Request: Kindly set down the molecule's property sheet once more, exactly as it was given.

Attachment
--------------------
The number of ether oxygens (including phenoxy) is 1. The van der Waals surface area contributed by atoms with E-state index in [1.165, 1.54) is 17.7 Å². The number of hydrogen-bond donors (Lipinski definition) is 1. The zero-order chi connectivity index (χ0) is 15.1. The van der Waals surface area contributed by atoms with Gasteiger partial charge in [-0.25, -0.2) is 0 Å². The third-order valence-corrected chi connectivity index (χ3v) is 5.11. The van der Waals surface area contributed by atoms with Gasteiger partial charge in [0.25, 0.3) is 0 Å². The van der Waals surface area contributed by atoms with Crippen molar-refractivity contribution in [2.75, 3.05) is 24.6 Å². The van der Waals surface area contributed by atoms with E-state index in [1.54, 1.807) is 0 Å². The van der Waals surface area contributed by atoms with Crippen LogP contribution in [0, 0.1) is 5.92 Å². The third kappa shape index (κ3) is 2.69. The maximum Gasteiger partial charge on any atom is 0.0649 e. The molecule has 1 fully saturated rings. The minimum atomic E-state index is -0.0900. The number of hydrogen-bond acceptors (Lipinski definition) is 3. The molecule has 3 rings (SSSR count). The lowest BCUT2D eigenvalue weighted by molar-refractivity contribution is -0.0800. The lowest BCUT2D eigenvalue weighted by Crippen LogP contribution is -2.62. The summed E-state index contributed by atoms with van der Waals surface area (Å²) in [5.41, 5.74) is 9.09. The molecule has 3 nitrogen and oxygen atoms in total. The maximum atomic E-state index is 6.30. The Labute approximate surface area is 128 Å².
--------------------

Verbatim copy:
The number of ether oxygens (including phenoxy) is 1. The van der Waals surface area contributed by atoms with E-state index in [1.165, 1.54) is 17.7 Å². The number of hydrogen-bond donors (Lipinski definition) is 1. The zero-order chi connectivity index (χ0) is 15.1. The van der Waals surface area contributed by atoms with Gasteiger partial charge in [-0.25, -0.2) is 0 Å². The third-order valence-corrected chi connectivity index (χ3v) is 5.11. The van der Waals surface area contributed by atoms with Gasteiger partial charge in [0.25, 0.3) is 0 Å². The van der Waals surface area contributed by atoms with Crippen molar-refractivity contribution in [2.75, 3.05) is 24.6 Å². The van der Waals surface area contributed by atoms with E-state index in [1.54, 1.807) is 0 Å². The van der Waals surface area contributed by atoms with Crippen LogP contribution in [0, 0.1) is 5.92 Å². The third kappa shape index (κ3) is 2.69. The maximum Gasteiger partial charge on any atom is 0.0649 e. The molecule has 1 fully saturated rings. The minimum atomic E-state index is -0.0900. The number of hydrogen-bond acceptors (Lipinski definition) is 3. The molecule has 3 rings (SSSR count). The lowest BCUT2D eigenvalue weighted by molar-refractivity contribution is -0.0800. The lowest BCUT2D eigenvalue weighted by Crippen LogP contribution is -2.62. The summed E-state index contributed by atoms with van der Waals surface area (Å²) in [5.41, 5.74) is 9.09. The molecule has 3 nitrogen and oxygen atoms in total. The maximum atomic E-state index is 6.30. The Labute approximate surface area is 128 Å².